Any One send me a REPEAT STEP…How to use it ?
i am new in webMethods…
i have already go through the user guide…
but i could not find the satisfactory answer.
Repeat Construct is used for repeating a piece of code or few lines.
For eg. DB connection. If I am using an insertion in DB, I can use a repeat step on it, with a condition of repeat when failure. So if the connection fails, it would repeat it again.
For more details, read the documentation as mentioned by Lanfir and Ambrish.
path = %wm install directory%/_documentation/Developer/UserGuide.
In addition to the the above post, repeat is very useful to implementing the same repeatitive block (piece of code) depending upon condtions eg. success/failure.
To implement Repeat:
- Use Repeat flow step.
- Use sequence (child flow of repeat) put all your logic which you want to repeat inside it.
- Now if you know how many times you want to continue specify in repeat count (properties panel).
- Repeating Condition – Lets say if you want to repeat all logic when there is no error happened in execution … then set repeat on success…
If you use this setting… your logic will repeat for count specified by you when no error happens in execution…
On contrary, u can set it to repeat on failure as well…
Hope it’s much clear to you now…
Note: if you are using repeat on success… specify some + integeral value and always use exit to implement condition to come out from loop to avoid infinite execution.
please tell me about initial steps to follow in developer to create Wb Services…
also tell me the difference between SOAP 1.1 and 1.2…
Can refer to steps below, was there in one of the posts…
The list below assumes you need to create or expose dozens of web services and that you are not using an XML security appliance or a web services intermediary or web services management tool such as ServiceNet 6.5.
- Study and become familiar with the general web services interoperability best practices captured in the WS-I Basic Profile 1.0 and WS-I Basic Security Profile 1.0. You will not be able to easily adhere to all of these best practices using the current release of IS, but they will inform your decision making and identify interoperability issues that need to be managed.
- Adopt a top-down, WSDL-first or, at least, message first approach to designing your web services rather than looking at a folder full of IS services and trying to figure out how to expose them consistently. An excellent book on this topic is Thomas Erl’s Service-Oriented Architecture: Concepts, Technology and Design.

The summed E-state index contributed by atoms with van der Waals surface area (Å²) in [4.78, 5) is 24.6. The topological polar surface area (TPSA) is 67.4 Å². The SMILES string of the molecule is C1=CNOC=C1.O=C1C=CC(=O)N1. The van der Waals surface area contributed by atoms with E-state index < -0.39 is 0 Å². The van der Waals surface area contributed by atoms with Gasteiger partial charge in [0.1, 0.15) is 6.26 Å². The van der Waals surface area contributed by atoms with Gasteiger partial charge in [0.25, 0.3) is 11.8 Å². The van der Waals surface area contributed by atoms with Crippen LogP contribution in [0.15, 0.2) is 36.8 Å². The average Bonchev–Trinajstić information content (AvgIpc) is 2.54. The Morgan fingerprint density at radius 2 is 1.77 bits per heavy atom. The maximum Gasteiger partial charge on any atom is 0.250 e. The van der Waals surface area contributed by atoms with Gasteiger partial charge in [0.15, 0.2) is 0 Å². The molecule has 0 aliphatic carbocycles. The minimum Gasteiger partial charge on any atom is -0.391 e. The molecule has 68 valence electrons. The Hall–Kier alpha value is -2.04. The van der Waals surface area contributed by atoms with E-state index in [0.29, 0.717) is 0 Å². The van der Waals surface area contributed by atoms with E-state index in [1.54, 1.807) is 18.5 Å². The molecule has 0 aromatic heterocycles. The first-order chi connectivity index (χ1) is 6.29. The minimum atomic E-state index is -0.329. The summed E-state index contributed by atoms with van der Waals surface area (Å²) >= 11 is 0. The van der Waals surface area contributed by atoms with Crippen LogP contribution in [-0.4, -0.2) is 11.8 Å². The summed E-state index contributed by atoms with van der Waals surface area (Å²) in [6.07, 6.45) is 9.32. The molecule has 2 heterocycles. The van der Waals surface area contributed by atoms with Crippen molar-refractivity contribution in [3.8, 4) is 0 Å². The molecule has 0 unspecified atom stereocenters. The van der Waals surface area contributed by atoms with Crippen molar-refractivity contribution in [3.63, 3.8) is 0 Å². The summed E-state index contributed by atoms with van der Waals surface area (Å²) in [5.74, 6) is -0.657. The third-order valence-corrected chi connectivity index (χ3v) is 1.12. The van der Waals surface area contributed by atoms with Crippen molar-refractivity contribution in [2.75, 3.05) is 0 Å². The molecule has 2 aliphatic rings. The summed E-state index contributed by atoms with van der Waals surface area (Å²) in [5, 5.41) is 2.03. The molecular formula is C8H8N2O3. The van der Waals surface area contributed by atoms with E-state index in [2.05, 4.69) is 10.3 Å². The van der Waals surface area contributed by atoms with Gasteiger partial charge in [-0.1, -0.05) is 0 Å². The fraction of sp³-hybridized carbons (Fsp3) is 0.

- Create web services using only SOAP document / literal style of messages for maximum interoperability
- Design and build a custom SOAP processor that handles all processing of SOAP messages and allows your services to be invoked with only IS documents for input.
- Provide some type of service metadata repository to be used by the custom SOAP processor for things like configuring some behaviors such as logging, auditing, schema validation, custom security requirements, etc. on an individual service basis. At the least this repository should hold the document types into which the payload of the soap request message should be place or against which the XML validation should be performed.
- Adopt a WS-Security approach that fits the needs of your application and business requirements NOT one that happens to be supported by some vendor’s toolset. This may require building utilities to handle tasks such as XML signature and XML encryption as these basic services are not yet provided by Integration Server.
- Give proper consideration to how your web services security approach should be integrated with your organization’s identify management solution. Leverage existing identity management tools where they exist and attempt to avoid island-of-automation solutions such as only using the IS identity information.
- Don’t write the first line of web services code before you have invested in some decent XML Schema and web services testing tools. XML Spy is a defacto standard, but others will work nicely as well. Both SOAP Sonar Personal Edition and PocketSoap TCPTrace are free and highly useful. Other possibilities are Parasoft SOATest, Mercury ServiceTest and Solstice Software. The new Eclipse WTP plugins also show promise.
- Understand what development tools the consumers of your services will most likely use and plan to generate test harnesses that use those tools.
- Build and deploy simple “ping” tests early in the development cycle. While these services should perform something extremely simple such as returning a timestamp, they should use the same security approach and protocol (e.g. HTTPS) as the production services will use.
- Invest in a comprehensive web services testing suite and build regression tests in parallel (or before) developing the services themselves. One good place to start is Solstice Software.
Hope this helps you. There are many related posts to it, can also search.
In addition to the good items listed by Suvigya here is a key step to developing web services using Developer:
- Read/review the Developer User’s Guide and the Web Services Developer’s Guide.